Professor Chadi Aoun teaches GIS to information systems students
Professor Chadi Aoun teaches GIS to information systems students

New Geographic Information Systems course trains students in high-demand field

Students at Carnegie Mellon University in Qatar are learning about the emerging field of Geographic Information Systems (GIS), an area with enormous potential within Qatar.

GIS professionals visualize multiple elements of geographical data concurrently. “It’s a way of making sense of big data,” says Chadi Aoun, associate teaching professor of information systems. “For instance, imagine looking where clinics are located within Qatar, and then plotting out where the people are who need access to those clinics. GIS can inform policy on where clinics should be located, closing service gaps and increasing rates of early diagnosis.”

Noor El-Sakka, a junior in information systems, studied GIS in the new course offered in the fall of 2016: “GIS is a tool that helps you to find the problem, and once you can visualize the problem, you can make recommendations of ways to solve it.”

To illustrate the impact of GIS, information systems senior Farjana Salahuddin described an investigation she did into accident rates in one U.S. county. “We looked at accidents and then plotted out factors like speed zones, pedestrian crossings, weather and lighting. We saw that one area had a high number of accidents at night, and when we looked at the data, we realized there were no streetlights. Adding a streetlight is simple solution that could prevent future accidents.”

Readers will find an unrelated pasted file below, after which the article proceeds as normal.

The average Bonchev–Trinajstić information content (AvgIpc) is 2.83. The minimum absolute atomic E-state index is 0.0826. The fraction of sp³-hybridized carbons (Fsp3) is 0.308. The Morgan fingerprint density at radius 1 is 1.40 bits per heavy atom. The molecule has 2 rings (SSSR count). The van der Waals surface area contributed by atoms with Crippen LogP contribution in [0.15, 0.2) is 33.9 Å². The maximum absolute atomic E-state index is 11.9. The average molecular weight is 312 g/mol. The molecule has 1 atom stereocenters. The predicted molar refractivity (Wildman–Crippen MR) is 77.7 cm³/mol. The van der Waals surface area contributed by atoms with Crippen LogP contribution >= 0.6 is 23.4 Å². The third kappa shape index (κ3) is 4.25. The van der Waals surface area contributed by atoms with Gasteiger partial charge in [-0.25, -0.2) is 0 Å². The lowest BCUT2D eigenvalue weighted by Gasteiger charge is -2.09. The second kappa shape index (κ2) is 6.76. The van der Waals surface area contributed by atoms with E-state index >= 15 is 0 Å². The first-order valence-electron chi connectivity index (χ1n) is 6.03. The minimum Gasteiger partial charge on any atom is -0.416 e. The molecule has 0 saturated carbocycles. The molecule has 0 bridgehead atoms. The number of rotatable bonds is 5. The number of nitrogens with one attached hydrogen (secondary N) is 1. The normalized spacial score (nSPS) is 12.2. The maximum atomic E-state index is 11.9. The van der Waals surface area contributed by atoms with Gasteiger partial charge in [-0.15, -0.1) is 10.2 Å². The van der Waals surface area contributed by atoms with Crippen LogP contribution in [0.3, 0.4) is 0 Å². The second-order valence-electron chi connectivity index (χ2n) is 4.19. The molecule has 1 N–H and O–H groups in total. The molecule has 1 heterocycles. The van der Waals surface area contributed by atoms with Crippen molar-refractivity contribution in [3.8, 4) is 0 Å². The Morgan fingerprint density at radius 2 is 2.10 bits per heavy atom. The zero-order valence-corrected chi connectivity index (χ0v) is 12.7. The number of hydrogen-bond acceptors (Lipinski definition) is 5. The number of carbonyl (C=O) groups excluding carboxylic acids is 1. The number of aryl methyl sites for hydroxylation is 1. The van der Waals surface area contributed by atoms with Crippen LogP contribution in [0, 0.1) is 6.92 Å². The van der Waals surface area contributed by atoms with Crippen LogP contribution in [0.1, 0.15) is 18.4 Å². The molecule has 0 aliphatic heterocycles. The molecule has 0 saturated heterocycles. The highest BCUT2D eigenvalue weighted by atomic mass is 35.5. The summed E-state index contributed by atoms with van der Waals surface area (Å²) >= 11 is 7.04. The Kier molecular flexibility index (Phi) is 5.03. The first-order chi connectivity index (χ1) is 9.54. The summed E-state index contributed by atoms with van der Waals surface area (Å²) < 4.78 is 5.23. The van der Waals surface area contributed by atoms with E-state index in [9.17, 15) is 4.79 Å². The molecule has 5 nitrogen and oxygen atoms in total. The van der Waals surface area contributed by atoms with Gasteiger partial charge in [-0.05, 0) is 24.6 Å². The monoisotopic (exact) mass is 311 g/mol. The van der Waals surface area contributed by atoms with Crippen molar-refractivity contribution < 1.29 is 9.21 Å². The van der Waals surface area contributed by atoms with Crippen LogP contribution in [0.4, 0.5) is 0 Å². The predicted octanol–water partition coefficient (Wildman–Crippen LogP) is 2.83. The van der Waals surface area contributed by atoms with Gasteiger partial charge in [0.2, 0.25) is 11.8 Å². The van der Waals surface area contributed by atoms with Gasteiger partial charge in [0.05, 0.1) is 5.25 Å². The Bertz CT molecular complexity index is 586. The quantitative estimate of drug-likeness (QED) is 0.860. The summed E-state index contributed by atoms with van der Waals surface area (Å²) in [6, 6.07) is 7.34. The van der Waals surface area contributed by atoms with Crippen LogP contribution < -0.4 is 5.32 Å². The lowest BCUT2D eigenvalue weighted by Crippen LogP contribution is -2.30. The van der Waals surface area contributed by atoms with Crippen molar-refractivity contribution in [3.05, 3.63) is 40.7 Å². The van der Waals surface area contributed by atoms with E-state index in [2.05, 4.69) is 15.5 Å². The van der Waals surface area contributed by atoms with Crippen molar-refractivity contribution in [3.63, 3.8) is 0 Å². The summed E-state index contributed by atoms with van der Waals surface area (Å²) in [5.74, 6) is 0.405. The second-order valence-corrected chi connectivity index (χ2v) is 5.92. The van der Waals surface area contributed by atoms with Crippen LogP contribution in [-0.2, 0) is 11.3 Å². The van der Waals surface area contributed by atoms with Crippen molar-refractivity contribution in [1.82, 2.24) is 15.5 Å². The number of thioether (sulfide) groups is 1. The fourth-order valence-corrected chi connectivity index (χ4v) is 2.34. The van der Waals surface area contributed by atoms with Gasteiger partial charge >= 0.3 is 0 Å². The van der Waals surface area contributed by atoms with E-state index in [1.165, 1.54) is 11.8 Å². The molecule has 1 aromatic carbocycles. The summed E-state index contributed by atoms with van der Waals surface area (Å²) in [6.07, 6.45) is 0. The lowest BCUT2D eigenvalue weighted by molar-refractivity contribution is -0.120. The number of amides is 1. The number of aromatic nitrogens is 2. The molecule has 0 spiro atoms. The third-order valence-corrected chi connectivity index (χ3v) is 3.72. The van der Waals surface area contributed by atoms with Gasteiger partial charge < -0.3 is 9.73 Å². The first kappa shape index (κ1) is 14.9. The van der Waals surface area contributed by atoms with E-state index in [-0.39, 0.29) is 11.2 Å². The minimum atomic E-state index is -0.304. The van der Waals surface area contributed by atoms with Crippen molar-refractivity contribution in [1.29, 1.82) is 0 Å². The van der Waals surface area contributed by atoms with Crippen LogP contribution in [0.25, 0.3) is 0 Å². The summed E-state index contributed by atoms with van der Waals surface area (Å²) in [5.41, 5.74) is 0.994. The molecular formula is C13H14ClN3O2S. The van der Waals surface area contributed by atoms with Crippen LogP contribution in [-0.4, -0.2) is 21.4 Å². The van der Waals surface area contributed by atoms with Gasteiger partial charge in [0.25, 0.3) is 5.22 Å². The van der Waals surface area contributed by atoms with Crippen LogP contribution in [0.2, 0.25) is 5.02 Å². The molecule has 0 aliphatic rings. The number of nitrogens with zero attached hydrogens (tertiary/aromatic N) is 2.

Last semester, the students visited the Center for GIS to see the professional application of what they were studying. Qatar created the center in 1992 with the goal of implementing a high resolution digital topographic database. The center provides a consistent framework for a wide range of GIS users, including more than 60 government and semi-government agencies in Qatar.

“I was amazed to see that the Center for GIS uses the same software tools we learned to use in class,” said Roda Al Hor, a senior in information systems. “It’s a good tool to have as we enter the workplace. GIS skills are not something employers are expecting, so it makes us valuable as new employees.”

Aoun created the GIS course for exactly this reason: “I believe GIS is something that can be in high demand. As data becomes more public, it will unleash opportunities. A lot is happening in GIS in Qatar—topography, zoning, street numbers—but I want students to also explore thematic aspects that can have a potentially high impact on quality of life, such as health, education, and transport.”

As part of her studies, Al Hor and her team looked into infrastructure needs during the World Cup 2022. “We wanted to capture the city and make suggestions about what Doha will need for the event. For instance, we plotted out where people would be, and how far injured or ill people would have to travel to reach a hospital. Where there are no hospitals nearby, we suggested temporary emergency clinics.”

Students who studied GIS this semester were offered internships at the Center for GIS, and Al Hor, El-Sakka, and Salahuddin are all seriously considering the offer, and incorporating GIS into their future careers. “Even if my career isn’t specifically in GIS, it’s a tool I will use,” said El-Sakka.

Learn about the Information Systems Program at CMU-Q.

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